®: CRE Regulatory Action of the Week
US Civil Rights Commission Surveys: Another Case of Paperwork Reduction Act Evasion
On February 16, 2000, the US Civil Rights Commission published four "emergency" requests for OMB clearance of proposed information collections under the Paperwork Reduction Act. See 65 Fed. Reg. 7825-28. All four requests seek data that the Commission will use to conduct annual surveys on employment discrimination. By seeking these four clearances on an "emergency" basis, the Commission is evading full public (and OMB) scrutiny as required by the Act.
Under the Paperwork Reduction Act, an "emergency" clearance is permissible only if public harm would result in the absence of the expedited clearance, an unanticipated event has occurred, or use of the normal procedures would prevent or disrupt the information collection or cause the agency to miss a deadline imposed by Congress or the courts. See 5 C.F.R. § 1320.13(a)(2).
All four of the information collection requests pertain to garden-variety surveys. Virtually none of the surveys involves time-sensitive issues. There are no statutory or court-ordered deadlines at issue. None of the requested data will cease to be available to the Commission if it complies with the normal clearance procedures. Nor do the notices explain why the Commission could not have published these notices six months ago.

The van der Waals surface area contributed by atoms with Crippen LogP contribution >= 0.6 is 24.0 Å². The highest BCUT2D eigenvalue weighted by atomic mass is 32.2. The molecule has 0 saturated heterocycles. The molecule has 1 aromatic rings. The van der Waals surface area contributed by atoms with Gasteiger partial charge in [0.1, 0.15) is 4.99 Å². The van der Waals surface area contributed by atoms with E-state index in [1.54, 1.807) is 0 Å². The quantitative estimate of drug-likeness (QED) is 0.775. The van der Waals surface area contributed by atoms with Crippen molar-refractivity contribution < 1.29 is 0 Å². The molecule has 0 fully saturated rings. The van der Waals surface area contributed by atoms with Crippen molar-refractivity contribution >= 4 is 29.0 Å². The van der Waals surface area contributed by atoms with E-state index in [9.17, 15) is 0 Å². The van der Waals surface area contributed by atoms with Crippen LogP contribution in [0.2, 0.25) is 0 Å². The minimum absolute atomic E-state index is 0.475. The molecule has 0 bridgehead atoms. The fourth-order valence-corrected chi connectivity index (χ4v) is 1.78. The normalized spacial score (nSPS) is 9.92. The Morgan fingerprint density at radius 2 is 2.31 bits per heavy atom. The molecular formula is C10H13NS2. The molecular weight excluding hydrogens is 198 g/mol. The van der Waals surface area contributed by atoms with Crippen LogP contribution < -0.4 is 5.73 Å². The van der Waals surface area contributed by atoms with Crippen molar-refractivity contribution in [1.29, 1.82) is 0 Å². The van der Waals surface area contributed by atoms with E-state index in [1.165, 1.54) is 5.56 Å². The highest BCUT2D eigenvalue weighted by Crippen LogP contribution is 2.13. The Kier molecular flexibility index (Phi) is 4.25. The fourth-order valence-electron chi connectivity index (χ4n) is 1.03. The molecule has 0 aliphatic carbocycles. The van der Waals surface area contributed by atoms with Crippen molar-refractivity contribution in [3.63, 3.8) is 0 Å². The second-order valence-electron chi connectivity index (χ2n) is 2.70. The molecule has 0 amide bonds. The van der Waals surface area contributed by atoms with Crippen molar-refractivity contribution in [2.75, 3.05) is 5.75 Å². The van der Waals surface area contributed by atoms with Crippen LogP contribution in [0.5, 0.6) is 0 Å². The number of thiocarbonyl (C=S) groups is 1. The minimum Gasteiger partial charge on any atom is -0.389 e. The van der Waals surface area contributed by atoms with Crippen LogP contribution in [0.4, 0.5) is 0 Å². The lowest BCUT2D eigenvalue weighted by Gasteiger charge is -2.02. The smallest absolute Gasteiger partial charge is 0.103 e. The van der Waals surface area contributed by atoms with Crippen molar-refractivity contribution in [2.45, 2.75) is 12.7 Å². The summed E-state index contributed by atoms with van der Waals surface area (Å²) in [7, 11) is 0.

The Civil Rights Commission notices are also grossly defective because they fail to provide adequate background information to enable an informed assessment of whether clearance is appropriate based on the statutory criteria of the Paperwork Reduction Act. Unaddressed or inadequately addressed issues include: (1) practical utility, (2) statutory or programmatic need, and (3) how the Commission arrived at its final burden estimates. Without full disclosure by the Commission, it is virtually impossible for members of the public to exercise their right to comment on the Commission's requests. On this basis alone, OMB is obligated to disapprove the clearance requests.
CRE believes that it would be a violation of the Paperwork Reduction Act for OMB to approve the Commission's "emergency" requests at the present time because there are no emergency circumstances to justify the Commission's derogation of its statutory obligations. CRE further cites this clearance proceeding as an example of the lax manner in which the Paperwork Reduction Act is being implemented by the federal government.
Please click below to submit comments to the CRE on the Paperwork Reduction Act Evasion.
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